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‘Matinee’ (PG)

By Rita Kempley
Washington Post Staff Writer
January 29, 1993

Director Joe Dante, best known for pureed Gremlins, concocts an entirely benevolent monster mash in the imaginative "Matinee." In this funny, philosophical salute to B-movies and the B-moguls who made them, Dante looks back fondly on growing up with the apocalypse always on your mind and atomic mutants lurking under your bed.

Set in Key West on the eve of the Cuban missile crisis, the charming story is something of a mutant itself. A hybrid of horror parody and coming-of-age awash in popcorn, it manages to be reminiscent of "Them," with its giant ants, and "Cinema Paradiso," a biography of an Italian theater.

The theater here is the Strand, a sprawling affair that is the place to be if you are a teenager in Key West on a Saturday afternoon in 1962. Gene Loomis (Simon Fenton), a 15-year-old Navy brat, and his kid brother (Jesse Lee) are entranced by a trailer for Lawrence Woolsey's (John Goodman) upcoming sci-fi thriller, "Mant": "Half man, half ant. All Terror!!! So terrifying only screams can describe it!" Woolsey is scheduled to attend the opening and Gene is determined not only to be there but to meet the "Master of Horror."

Woolsey, however, runs into serious competition for the townspeople's attention when President Kennedy takes on Khrushchev and Castro. An old-fashioned showman in the mold of the amazing Oz, Woolsey is undeterred by the threat of nuclear holocaust. "What a perfect time to open a horror movie -- never knowing if this malted milk ball will be the last," observes the sagacious cigar-chomper, ever ready to expound upon his theories (which are doubtless shared by Dante, who got his start making horror movies with schlock king Roger Corman).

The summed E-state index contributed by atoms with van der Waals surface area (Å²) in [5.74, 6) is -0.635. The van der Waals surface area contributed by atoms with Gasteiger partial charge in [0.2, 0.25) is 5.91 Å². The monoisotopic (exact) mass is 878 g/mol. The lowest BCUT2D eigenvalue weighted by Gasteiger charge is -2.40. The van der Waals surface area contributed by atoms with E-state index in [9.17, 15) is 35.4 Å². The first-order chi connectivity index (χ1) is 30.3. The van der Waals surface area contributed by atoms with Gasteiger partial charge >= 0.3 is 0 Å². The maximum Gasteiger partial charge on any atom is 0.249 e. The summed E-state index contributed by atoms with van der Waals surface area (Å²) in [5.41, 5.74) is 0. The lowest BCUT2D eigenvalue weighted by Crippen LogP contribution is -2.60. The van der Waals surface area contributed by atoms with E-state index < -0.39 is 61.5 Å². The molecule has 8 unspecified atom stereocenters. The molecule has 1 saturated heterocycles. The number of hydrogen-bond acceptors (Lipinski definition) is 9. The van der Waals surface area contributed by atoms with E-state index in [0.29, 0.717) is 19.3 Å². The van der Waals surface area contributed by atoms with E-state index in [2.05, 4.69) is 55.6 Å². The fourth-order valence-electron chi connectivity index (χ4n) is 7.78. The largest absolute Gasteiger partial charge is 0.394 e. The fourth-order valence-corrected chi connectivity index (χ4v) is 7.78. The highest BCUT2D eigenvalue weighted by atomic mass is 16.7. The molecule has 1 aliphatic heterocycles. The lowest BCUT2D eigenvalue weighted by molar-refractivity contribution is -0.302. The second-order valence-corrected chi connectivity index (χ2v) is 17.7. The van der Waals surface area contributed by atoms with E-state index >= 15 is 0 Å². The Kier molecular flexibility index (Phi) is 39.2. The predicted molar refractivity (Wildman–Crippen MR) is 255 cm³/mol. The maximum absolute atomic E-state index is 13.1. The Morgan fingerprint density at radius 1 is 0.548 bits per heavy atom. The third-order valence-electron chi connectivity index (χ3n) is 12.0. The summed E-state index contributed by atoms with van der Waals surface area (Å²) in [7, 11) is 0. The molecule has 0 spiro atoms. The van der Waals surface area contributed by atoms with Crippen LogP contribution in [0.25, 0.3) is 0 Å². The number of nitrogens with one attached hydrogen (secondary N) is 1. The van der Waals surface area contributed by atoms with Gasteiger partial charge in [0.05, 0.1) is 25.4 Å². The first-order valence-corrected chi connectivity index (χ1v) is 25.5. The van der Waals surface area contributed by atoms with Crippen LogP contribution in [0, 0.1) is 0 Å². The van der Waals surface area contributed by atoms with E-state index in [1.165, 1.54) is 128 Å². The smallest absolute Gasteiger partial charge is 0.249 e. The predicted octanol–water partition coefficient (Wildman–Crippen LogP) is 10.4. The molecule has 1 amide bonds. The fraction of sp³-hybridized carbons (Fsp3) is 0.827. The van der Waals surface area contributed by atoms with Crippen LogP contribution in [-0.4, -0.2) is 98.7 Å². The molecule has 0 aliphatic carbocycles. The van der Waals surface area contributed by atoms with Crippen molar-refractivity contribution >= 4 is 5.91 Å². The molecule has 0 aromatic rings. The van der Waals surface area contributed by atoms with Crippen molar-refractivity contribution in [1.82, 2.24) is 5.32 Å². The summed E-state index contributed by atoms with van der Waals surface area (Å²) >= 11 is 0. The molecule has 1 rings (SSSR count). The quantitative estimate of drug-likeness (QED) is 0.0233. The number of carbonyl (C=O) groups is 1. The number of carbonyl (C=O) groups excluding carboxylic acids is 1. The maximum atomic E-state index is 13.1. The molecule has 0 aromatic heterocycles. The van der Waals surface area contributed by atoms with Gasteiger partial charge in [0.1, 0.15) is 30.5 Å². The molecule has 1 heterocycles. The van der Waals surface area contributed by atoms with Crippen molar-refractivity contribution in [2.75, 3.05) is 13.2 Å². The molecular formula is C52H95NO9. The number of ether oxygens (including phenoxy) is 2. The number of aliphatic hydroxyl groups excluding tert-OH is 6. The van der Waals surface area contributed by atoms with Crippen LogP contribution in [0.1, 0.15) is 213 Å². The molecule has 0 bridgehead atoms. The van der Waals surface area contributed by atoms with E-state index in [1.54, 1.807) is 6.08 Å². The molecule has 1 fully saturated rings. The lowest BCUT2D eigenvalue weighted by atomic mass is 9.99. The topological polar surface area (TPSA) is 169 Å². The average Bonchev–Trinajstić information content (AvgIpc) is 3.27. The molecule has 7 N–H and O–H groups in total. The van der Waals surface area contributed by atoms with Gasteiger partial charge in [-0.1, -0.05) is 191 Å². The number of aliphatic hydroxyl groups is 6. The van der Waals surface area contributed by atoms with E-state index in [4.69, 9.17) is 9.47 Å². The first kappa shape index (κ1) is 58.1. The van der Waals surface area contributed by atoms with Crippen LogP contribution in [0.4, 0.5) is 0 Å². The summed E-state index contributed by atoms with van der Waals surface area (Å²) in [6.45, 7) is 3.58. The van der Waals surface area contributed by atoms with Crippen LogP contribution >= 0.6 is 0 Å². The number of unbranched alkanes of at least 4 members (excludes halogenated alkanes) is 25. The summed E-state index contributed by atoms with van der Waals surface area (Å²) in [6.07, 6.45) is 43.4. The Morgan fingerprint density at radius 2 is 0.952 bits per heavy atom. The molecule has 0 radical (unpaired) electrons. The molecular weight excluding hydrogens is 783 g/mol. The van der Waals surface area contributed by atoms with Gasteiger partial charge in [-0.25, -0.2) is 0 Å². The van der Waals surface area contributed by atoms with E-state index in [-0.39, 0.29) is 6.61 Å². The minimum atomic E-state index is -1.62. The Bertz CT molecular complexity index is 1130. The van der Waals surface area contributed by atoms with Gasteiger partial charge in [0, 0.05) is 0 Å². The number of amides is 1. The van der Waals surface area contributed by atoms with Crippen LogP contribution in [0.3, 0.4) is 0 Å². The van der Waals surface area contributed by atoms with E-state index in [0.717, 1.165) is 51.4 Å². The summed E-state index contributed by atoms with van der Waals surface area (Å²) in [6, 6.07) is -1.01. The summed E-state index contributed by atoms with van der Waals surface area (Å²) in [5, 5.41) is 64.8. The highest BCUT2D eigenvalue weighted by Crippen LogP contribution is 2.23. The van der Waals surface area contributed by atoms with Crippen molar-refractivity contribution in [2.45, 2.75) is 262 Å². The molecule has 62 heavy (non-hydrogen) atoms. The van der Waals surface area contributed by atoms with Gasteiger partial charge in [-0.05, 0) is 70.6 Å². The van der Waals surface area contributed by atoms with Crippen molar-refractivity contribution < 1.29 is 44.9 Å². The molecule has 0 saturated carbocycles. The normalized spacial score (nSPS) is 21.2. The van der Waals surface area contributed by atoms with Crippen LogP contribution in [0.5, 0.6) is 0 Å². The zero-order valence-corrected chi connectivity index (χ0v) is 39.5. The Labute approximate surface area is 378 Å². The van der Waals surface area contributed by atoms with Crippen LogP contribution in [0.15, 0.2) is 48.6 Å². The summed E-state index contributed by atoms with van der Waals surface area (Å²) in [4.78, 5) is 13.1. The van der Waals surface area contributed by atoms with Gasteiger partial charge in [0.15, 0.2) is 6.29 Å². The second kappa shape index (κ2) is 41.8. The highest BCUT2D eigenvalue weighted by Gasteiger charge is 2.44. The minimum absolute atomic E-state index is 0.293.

Woolsey's character is based on B-legend William Castle, who wired theater seats to produce a mild electric shock for his 1959 production "The Tingler." With help from young Gene and an ex-con he's hired to wear the Mant suit, Woolsey wires the seats and installs Rumble-Rama, an innovation that frightened patrons mistake for incoming missiles. Luckily there's a nurse in the lobby -- actually Woolsey's favorite leading lady (Cathy Moriarty) -- to help with the casualties.

She plays the Mant's loyal girlfriend in the black and white film-within-the-film, a camp classic complete with dumb dialogue and dime-store effects. The Mant, a normal guy named Bill (Mark McCracken) who grows feelers after he's bitten by an irradiated ant, becomes progressively more destructive as he grows in size. She tries to soothe him: "Oh, Bill, if you could just listen to the man and put the insect aside." "Insecticide! Where?" screams the Mant, who clanks off to crumble buildings and tramp on cars.

"Matinee" is at its most happily deranged when focused on Woolsey and his enterprise, though there are more universal joys in the teenage hero's travails. Gene, chino-clad and Doogie-esque, becomes the family's emotional pillar when his father is shipped to Cuba. Then during a duck-and-cover drill at his new school, he becomes infatuated with a rebellious classmate who gets detention when she refuses to participate in the futile exercise. When Gene offers his sympathy, she shrugs: "They put Gandhi away for a year."

This light-hearted look at growing up under a mushroom-shaped cloud also features Kellie Martin of TV's "Life Goes On" as a pretty-in-pink coed whose relationship with a juvenile delinquent poet helps precipitate the climax at the Strand. Jesse White (a k a the lonely Maytag repairman) makes a delightful contribution as a lovably old-fangled theater owner wowed by Woolsey's hokey presentation. Still, it's Goodman who makes "Matinee" run with the alleged reliability of a Maytag. Half huckster, half hero. All heart!!! So gratifying only chuckles can describe him.

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